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Texas State student body president hopes Greek life suspension is temporary

The student body president of Texas State University said he hopes administration remembers the benefits sororities and fraternities have on campus and in the community.

Texas State University Student Body President Connor Clegg said the campus community is still in mourning after the death of 20-year-old Matthew Ellis.

“We're a very large campus, but we have a very close-knit community,” Clegg said.

The university’s president suspended all fraternity and sorority activities on campus following the new member’s death.


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“It stops chapter meetings, it stops everything,” Clegg said of the suspension. “It stops any educational aspects that new members engage in about hazing.”

He said hazing on campus needs more attention. However, he said it will be difficult to get all the Greek life members in one place with the current suspension.

“We have to have these people to be able to meet together and assemble to talk about things,” Clegg said.

Those with the university explained the suspension is not their way of getting rid of Greek life. They said they are currently working to look into internal affairs within the system.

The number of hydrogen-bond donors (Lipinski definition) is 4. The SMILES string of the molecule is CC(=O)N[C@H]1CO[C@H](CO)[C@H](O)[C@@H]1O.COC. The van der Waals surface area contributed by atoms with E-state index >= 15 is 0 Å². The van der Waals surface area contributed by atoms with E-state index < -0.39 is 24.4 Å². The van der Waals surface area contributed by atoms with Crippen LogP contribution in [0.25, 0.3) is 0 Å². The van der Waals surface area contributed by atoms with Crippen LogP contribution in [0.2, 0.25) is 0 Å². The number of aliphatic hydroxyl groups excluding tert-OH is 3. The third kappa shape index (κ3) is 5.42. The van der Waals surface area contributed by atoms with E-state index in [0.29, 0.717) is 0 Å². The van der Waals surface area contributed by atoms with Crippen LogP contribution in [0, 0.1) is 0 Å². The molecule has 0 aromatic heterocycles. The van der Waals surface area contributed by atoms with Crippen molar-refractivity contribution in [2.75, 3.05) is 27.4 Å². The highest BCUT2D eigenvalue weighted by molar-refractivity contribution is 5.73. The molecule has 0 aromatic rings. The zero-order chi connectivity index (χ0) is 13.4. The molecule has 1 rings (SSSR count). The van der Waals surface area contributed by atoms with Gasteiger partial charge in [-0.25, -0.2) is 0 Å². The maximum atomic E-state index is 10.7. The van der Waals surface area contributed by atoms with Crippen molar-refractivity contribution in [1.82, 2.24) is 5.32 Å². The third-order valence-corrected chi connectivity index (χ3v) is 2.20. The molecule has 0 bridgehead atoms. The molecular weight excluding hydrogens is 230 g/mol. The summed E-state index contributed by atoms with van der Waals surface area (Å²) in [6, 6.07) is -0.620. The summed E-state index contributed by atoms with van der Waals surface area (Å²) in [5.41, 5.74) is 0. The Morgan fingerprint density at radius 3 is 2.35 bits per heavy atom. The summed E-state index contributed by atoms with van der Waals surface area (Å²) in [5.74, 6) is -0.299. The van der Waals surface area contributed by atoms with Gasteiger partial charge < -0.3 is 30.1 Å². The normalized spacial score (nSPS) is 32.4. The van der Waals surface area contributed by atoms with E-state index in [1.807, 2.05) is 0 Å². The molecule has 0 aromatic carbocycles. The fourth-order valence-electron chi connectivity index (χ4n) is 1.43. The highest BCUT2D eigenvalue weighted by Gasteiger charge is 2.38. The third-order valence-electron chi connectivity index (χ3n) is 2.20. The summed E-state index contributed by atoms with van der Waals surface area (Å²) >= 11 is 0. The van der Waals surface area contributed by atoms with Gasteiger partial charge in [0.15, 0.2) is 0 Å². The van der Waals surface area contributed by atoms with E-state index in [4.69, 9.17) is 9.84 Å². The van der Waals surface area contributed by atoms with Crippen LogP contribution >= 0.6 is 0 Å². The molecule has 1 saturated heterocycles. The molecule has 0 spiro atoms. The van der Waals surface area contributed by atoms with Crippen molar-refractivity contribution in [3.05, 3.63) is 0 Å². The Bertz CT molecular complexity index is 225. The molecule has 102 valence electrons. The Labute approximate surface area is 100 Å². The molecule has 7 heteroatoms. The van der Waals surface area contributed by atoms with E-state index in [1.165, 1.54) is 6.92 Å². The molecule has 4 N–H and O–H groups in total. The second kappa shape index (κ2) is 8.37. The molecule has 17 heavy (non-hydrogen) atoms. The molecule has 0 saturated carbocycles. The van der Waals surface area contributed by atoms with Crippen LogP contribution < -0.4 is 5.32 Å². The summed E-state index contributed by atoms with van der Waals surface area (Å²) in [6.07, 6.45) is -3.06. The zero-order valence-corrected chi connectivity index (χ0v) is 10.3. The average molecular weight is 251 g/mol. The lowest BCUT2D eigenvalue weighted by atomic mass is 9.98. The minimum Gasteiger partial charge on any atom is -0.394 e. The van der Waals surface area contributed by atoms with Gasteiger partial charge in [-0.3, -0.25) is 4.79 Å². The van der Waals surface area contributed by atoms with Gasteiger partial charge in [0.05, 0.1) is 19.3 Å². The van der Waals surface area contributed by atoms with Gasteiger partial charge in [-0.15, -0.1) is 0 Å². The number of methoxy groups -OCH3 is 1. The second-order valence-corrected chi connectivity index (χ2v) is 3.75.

“A lot of people are saying it was time that it happened,” Clegg said. “But then, I walk by meeting rooms full of presidents of sororities and the Panhellenic council, and they're crying. And I'm thinking to myself, what did these women do to deserve to be kicked off campus?”

He went on to explain the benefits of fraternities and sororities on a campus and for the community, including raising thousands of dollars for different philanthropies.

Clegg said he hopes administration takes that into account.

“We've got to make sure we get them back on there so they can take care of the community and continue to foster this sense of brotherhood or sisterhood on campus,” said Clegg.

University officials said they expect to have an update of any protocol changes in the spring.

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